Letters November 6: NHS bears the weight of British diet

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From: Philip Smith, New Walk, Beverley.

Nigel Brown’s Eat What You Like campaign (The Yorkshire Post, October 31) is the height of irresponsibility. The NHS is at breaking point because of what people eat.

Unless someone actually has the courage to tackle the “British Diet” head on then we will always have the spectre of politicians outbidding each other to spend money they don’t have on a system that encourages people to take no responsibility at all for their own health.

Becoming a vegan causes you to live longer, look and feel younger, have more energy, lose weight, lower your blood cholesterol and prevent heart disease.

It also lowers your risk of breast, colon and other cancers, prevents and treats diabetes, preserves your eyesight in later life, keep your bones strong, reduces the risk of strokes, prevents kidney stones, alleviates constipation, lowers your blood pressure, helps you avoid Alzheimer’s and beats arthritis.

If we all did this there wouldn’t be the need for 80 per cent of the NHS, with its emphasis on cure as opposed to prevention.

It makes no sense for the Government to continue to subsidise the meat, egg and dairy farmers who produce foods that harm us just as surely as smoking tobacco causes lung cancer.

As for Professor JA Double’s (Letters, October 31) assertion that a very large, age-matched population study has never been carried out, let me refer him to the book The China Study which is based on studies of 6,500 people over decades.

Hunting for supporters

From: Eric Beechey, Eastfield Lane, Kellington, Goole.

Tim Bonner, chief executive of the Countryside Alliance, makes an interesting point in his article “It’s time to take the hysteria out of hunting” (The Yorkshire Post, November 3).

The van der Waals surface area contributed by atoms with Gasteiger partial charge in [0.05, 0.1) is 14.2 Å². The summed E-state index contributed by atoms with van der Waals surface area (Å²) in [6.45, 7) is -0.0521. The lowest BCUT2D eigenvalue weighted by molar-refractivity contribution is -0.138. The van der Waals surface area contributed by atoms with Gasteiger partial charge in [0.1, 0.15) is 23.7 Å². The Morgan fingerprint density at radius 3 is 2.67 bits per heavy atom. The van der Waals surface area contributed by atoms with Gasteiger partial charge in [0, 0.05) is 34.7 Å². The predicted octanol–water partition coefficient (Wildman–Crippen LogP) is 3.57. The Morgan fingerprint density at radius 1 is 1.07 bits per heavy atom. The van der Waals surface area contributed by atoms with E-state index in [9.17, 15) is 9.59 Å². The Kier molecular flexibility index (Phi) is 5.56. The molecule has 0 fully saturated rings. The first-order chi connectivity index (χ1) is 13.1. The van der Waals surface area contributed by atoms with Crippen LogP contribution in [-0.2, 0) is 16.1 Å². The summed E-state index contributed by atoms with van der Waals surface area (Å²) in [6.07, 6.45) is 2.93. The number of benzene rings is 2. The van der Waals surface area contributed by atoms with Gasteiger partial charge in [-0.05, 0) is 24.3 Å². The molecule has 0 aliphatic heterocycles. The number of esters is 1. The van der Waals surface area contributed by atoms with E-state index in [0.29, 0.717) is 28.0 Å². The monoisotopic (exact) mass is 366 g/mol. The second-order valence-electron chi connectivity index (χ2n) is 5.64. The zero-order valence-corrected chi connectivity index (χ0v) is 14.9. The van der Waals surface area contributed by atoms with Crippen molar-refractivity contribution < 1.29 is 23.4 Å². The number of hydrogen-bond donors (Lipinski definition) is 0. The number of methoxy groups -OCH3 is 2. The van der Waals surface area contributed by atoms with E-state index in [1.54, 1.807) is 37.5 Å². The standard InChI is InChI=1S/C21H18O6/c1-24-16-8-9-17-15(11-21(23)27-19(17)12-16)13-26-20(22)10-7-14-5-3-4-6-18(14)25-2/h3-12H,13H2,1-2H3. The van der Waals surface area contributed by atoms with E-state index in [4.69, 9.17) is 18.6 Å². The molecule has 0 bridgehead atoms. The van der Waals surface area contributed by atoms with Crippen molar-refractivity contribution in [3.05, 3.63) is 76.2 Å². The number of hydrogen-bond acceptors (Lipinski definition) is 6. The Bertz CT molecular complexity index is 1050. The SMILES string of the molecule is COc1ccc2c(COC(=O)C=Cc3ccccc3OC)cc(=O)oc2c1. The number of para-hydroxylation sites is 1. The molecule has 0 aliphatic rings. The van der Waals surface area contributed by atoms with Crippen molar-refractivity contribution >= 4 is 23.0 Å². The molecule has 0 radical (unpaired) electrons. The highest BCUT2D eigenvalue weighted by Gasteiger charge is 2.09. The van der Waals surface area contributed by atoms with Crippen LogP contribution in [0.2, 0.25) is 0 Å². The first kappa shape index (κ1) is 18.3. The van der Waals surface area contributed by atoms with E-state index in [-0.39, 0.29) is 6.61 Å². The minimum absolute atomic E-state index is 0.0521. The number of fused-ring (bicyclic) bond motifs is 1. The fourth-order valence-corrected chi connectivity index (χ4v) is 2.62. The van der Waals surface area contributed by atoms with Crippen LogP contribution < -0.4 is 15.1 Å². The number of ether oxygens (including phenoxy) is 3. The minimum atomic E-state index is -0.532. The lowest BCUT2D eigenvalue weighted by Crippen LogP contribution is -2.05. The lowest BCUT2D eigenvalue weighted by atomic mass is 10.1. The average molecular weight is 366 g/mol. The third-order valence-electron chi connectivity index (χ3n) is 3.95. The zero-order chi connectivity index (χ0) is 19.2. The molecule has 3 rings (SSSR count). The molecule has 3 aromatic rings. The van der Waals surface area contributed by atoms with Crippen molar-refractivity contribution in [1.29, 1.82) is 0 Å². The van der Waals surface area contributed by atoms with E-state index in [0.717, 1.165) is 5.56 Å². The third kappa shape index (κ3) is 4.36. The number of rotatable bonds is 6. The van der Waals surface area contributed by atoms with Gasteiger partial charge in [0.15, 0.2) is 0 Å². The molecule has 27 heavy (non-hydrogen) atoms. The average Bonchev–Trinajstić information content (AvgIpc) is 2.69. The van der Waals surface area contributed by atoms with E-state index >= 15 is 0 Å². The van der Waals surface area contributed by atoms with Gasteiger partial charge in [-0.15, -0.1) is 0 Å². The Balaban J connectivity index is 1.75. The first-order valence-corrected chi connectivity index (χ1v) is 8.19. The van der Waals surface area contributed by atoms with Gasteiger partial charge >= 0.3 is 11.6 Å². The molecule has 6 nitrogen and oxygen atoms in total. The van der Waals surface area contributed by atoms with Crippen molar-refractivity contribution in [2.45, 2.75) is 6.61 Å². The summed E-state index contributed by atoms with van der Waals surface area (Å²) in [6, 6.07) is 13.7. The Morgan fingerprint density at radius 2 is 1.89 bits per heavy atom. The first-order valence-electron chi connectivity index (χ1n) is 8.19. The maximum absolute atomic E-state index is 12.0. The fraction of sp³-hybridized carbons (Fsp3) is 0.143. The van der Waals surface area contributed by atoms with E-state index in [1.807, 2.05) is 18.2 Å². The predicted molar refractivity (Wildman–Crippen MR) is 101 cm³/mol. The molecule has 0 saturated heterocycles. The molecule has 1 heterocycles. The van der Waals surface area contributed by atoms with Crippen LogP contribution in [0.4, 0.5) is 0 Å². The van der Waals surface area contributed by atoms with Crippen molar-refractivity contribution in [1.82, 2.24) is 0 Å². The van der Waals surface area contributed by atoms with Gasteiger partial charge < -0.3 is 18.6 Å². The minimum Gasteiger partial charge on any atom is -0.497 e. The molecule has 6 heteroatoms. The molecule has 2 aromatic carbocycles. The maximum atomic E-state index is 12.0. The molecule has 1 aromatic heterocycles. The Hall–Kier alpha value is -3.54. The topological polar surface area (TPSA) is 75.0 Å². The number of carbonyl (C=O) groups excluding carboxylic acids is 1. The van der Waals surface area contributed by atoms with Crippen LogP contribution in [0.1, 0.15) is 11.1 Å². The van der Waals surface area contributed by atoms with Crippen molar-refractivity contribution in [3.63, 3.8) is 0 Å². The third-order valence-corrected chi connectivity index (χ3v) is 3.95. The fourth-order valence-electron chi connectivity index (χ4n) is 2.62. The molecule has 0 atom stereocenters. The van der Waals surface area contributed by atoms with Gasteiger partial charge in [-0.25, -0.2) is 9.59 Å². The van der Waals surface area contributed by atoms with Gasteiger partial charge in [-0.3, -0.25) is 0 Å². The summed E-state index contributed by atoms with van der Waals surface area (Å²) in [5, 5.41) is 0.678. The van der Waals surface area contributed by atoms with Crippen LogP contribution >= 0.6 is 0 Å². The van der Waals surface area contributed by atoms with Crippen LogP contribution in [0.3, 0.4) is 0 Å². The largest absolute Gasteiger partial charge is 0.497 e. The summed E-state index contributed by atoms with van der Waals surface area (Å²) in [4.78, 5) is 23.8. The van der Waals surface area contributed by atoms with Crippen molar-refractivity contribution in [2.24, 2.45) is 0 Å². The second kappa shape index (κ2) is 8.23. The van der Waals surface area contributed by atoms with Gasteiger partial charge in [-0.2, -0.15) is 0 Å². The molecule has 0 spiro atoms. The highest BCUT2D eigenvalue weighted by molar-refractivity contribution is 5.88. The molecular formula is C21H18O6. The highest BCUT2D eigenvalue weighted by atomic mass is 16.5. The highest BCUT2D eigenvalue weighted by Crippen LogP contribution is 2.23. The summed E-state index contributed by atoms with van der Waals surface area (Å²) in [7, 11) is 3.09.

He states that on Boxing Day 250,000 people will turn out in market places and stately homes across the country to show their support for hunting.

It is now 10 years since the Hunting Act came into force. At that time the Countryside Alliance stated that one million supporters would turn out each year and show support on Boxing Day. Perhaps Mr Bonner in all his wisdom could explain where the other 750,000 individuals have got to, or was the original suggested figure one of the Alliance’s many fantasies?

A sense of obligation

From: Tim Mickleburgh, Boulevard Avenue, Grimsby.

I WISH to remember those who died in the First and Second World Wars, and am happy to attend local services on both Remembrance Sunday and November 11, the actual day that peace was realised. However though I do wear a poppy, it is more out of a sense of obligation than pride. Why?

Well it is not as if I want to appear disrespectful, rather that I feel I should be allowed to choose what good causes I wish to support.

What’s more, I do not feel that anyone who served their country should have to rely on charity. For if they fought in our name, they shouldn’t have to rely on bodies like the Royal British Legion or Help for Heroes.

Why are we paying price?

From: Dave Croucher, Pinfold Gardens, Doncaster.

Why is our Government going to pay out a million pounds of taxpayers’ money to someone who has spent 14 years in an American jail in Cuba?

If Shaker Aamer wants to make any claims in regard to his captivity at Guantanamo Bay they should be to the Americans or Cuba.

No wonder this guy is grinning on the front of every newspaper and he’ll be grinning all the way to the bank.

Starve IS 
of publicity

From: Hilary Andrews, Wentworth Court, Nursery Lane, Leeds.

How wise of Russia and Egypt not to give any publicity to the so-called Islamic State by entertaining the idea that they may have been responsible for the downing of the Russian plane over the Sinai Desert.

This ghastly group are fuelled by media attention. Would that the UK and the US were as circumspect when dealing with their atrocities.

Check your car’s lights

From: Peter Hyde, Driffield.

May I get astride my hobby horse and plead with the idiot drivers who drive in foggy conditions on sidelights?

Very often the car appears in view out of the fog before there is any sight of the lights.

Defective lights, now winter looms, manifests yet another problem.

Last night on a trip of 40 miles I saw no fewer than a dozen vehicles of all descriptions with defective lights.

Several were the dreaded cyclops who were displaying a nearside light only.

In foggy conditions this could be mistaken for a motorcycle, giving the impression of more room to drive through, only for a collision to occur.

A simple check on the garage door or wall would serve to disclose lighting faults.

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